11 devilishly good Halloween marketing tactics to BOOst your KPIs

Halloween is fast approaching. That means two things:

  • The watershed will be brimming with grisly, gory, grotesquely gruesome movies. (Not my cup of tea; I prefer ‘It’s the Great Pumpkin, Charlie Brown’.)
  • Brands will pepper their stores, websites, emails, and ad campaigns with jack-o’-lanterns, cobwebs, and many other devilish delights.

Halloween is a fun time for revelers. (I for one am glad that we live in a world with Octobers.) But that’s not to say it’s an easy ride. Carving a pumpkin is the last thing you want to do after leaving the office and battling the commute. Plus, who has time to decide on a fancy-dress costume when picking out an outfit for work is a tiresome daily struggle.

In the same vein, the build-up to Halloween is often a challenge for brands. Preparing the campaigns and crafting the right message can leave marketers distracted from their critical day-to-day activities. What’s more, October 31st is slap bang in the middle of crucial holiday planning for Black Friday and Christmas. But it’s worth it: in 2018 175 million Americans celebrated Halloween and collectively spent $9 billion dollars – a record of $86.79 per person.

Success takes tactful planning and a touch of creative flair.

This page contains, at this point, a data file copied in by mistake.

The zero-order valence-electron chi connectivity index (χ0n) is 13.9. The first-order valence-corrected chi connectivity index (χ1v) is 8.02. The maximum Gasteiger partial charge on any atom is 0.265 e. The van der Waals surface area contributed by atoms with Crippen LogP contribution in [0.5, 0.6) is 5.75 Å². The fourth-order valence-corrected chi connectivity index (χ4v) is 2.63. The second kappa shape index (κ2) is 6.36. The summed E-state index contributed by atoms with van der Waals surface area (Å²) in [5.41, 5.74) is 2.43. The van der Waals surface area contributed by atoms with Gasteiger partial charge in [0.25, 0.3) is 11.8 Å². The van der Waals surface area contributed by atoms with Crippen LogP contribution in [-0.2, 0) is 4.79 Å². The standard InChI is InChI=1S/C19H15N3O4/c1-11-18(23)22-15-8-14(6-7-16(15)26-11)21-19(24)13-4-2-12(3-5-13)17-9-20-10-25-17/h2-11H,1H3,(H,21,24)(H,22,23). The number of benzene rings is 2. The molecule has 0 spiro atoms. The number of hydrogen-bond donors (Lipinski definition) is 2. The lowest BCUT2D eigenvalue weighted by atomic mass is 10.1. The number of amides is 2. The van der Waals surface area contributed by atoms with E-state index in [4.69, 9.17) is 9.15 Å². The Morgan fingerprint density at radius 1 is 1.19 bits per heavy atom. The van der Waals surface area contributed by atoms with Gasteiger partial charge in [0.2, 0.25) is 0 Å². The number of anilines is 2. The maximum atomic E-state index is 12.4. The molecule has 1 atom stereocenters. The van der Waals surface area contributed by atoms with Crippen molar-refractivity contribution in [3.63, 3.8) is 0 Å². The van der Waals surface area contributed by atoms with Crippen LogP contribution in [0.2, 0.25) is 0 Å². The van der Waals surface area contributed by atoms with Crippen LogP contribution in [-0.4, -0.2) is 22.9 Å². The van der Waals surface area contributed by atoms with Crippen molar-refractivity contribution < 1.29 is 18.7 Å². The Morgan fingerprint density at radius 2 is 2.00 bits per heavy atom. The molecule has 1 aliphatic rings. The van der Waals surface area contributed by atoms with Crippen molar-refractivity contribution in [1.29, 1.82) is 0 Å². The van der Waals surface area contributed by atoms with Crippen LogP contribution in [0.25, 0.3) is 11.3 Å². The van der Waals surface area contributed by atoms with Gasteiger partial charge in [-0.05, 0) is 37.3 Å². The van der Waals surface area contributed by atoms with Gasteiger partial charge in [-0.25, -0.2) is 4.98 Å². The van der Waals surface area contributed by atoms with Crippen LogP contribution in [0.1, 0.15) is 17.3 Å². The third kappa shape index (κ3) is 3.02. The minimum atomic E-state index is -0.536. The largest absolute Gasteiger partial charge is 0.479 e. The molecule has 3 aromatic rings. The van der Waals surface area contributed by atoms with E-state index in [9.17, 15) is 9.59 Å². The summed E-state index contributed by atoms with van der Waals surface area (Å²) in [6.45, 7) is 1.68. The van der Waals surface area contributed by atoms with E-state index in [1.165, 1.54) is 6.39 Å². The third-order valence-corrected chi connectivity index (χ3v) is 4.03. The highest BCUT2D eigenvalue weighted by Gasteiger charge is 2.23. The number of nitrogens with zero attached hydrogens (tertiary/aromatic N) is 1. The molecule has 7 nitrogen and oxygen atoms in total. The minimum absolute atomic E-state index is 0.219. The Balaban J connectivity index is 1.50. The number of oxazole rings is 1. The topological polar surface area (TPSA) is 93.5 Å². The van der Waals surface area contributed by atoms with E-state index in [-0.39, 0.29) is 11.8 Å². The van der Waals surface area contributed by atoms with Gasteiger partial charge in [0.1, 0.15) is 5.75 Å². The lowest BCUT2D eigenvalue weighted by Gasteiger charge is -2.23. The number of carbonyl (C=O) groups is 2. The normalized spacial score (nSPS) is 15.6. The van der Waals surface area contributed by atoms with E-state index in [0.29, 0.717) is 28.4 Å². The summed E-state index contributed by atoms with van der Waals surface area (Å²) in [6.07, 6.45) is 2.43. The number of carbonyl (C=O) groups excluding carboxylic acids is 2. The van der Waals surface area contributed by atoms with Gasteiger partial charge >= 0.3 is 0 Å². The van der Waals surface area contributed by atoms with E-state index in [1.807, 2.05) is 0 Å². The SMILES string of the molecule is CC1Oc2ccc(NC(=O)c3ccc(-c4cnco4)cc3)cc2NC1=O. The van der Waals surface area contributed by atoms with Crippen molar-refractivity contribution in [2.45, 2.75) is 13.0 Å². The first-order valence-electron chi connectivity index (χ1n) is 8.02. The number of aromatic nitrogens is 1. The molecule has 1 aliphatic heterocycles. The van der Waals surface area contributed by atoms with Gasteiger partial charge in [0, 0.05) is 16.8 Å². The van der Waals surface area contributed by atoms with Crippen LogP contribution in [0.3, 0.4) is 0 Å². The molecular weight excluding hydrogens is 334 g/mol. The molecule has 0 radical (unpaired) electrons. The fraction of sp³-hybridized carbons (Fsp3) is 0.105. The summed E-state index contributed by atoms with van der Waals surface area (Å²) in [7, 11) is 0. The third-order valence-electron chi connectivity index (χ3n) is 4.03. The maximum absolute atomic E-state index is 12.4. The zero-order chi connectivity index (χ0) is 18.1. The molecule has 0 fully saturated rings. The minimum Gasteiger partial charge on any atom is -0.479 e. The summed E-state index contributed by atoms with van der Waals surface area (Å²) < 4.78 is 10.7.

Enter us. To help you get the most out of Halloween, we’ve sourced 11 frightfully good ideas that will add some dark delight to your marketing campaigns.

1. Include a trick or treat in your Halloween emails

You’d be mad not to. This is a classic quick-win that every marketer should employ. Make trick or treat a game and inspire subscribers to play to win. Hide two separate offers behind their respective calls to action: trick or treat. Apple bobbing is another great example of gamifying your message.    

2. The devil is in the design

Go kitsch. Do cheesy. It’s Fall, so be cozy too. Adding a seasonal flavor to your design is a great way to bewitch customers – it makes your page or email more visually relevant. An autumnal angle on your shopfront emits warmth and nostalgia. Be loud and clear and informative. Be creative with color – if you need inspiration, just look outside.

Halloween Fall
Halloween autumn

3. Build the suspense

The leaves are falling and maybe your prices are too. Or perhaps you’ve developed a special spooky product line for a limited time only. Make some fun, and shout about it before it’s too late. We loved the creativity and urgency in this example from Lush Cosmetics:

Lush

4. Spook-ify your subject lines

Great Halloween subject lines should be creative, urgent, and specific. Embrace the cliché, because every other marketer will be. Here are some best-practice examples:

  • 🎃 Celebrate Halloween with our
    terrifyingly good offers
  • Spooky
    Savings – Up to 50% off
  • Style
    so good, it’s spooky.
  • Did
    you hear who won the skeleton race? No BODY!
  • Witch
    better have my candy
  • Autumn
    enchantment just for you
  • Send
    your Boos some love

5. Personalize the trick (or treat)